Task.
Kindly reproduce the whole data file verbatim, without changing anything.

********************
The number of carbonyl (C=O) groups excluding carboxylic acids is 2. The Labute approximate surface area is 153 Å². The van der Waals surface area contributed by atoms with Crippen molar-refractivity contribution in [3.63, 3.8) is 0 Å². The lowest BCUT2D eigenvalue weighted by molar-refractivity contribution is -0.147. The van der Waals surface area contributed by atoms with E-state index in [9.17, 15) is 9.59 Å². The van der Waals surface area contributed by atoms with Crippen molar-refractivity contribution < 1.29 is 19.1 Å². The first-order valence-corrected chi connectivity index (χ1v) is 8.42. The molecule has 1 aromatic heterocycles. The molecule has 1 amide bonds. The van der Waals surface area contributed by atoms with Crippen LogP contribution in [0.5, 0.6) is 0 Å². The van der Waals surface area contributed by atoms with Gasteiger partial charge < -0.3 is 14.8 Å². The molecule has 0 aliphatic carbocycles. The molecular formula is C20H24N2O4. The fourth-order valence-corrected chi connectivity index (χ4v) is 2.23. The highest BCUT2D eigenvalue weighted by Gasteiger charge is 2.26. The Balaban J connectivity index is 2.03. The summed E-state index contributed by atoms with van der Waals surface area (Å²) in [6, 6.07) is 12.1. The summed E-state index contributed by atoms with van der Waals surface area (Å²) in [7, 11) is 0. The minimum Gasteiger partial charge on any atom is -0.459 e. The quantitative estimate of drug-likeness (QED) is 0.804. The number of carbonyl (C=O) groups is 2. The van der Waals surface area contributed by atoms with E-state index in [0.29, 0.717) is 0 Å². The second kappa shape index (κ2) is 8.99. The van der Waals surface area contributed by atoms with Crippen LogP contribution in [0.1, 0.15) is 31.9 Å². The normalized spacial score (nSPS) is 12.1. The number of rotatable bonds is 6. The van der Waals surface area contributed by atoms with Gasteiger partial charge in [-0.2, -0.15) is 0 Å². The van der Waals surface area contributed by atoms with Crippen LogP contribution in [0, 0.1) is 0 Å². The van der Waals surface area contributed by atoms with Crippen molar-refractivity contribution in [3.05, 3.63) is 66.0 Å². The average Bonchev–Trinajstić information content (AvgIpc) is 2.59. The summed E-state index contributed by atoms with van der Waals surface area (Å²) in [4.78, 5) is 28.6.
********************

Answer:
The number of carbonyl (C=O) groups excluding carboxylic acids is 2. The Labute approximate surface area is 153 Å². The van der Waals surface area contributed by atoms with Crippen molar-refractivity contribution in [3.63, 3.8) is 0 Å². The lowest BCUT2D eigenvalue weighted by molar-refractivity contribution is -0.147. The van der Waals surface area contributed by atoms with E-state index in [9.17, 15) is 9.59 Å². The van der Waals surface area contributed by atoms with Crippen molar-refractivity contribution < 1.29 is 19.1 Å². The first-order valence-corrected chi connectivity index (χ1v) is 8.42. The molecule has 1 aromatic heterocycles. The molecule has 1 amide bonds. The van der Waals surface area contributed by atoms with Crippen LogP contribution in [0.5, 0.6) is 0 Å². The van der Waals surface area contributed by atoms with Gasteiger partial charge < -0.3 is 14.8 Å². The molecule has 0 aliphatic carbocycles. The molecular formula is C20H24N2O4. The fourth-order valence-corrected chi connectivity index (χ4v) is 2.23. The highest BCUT2D eigenvalue weighted by Gasteiger charge is 2.26. The Balaban J connectivity index is 2.03. The summed E-state index contributed by atoms with van der Waals surface area (Å²) in [6, 6.07) is 12.1. The summed E-state index contributed by atoms with van der Waals surface area (Å²) in [7, 11) is 0. The minimum Gasteiger partial charge on any atom is -0.459 e. The quantitative estimate of drug-likeness (QED) is 0.804. The number of carbonyl (C=O) groups is 2. The van der Waals surface area contributed by atoms with E-state index in [0.29, 0.717) is 0 Å². The second kappa shape index (κ2) is 8.99. The van der Waals surface area contributed by atoms with Crippen LogP contribution in [0.1, 0.15) is 31.9 Å². The normalized spacial score (nSPS) is 12.1. The number of rotatable bonds is 6. The van der Waals surface area contributed by atoms with Gasteiger partial charge in [-0.2, -0.15) is 0 Å². The van der Waals surface area contributed by atoms with Crippen LogP contribution in [0, 0.1) is 0 Å². The van der Waals surface area contributed by atoms with Crippen molar-refractivity contribution in [3.05, 3.63) is 66.0 Å². The average Bonchev–Trinajstić information content (AvgIpc) is 2.59. The summed E-state index contributed by atoms with van der Waals surface area (Å²) in [4.78, 5) is 28.6.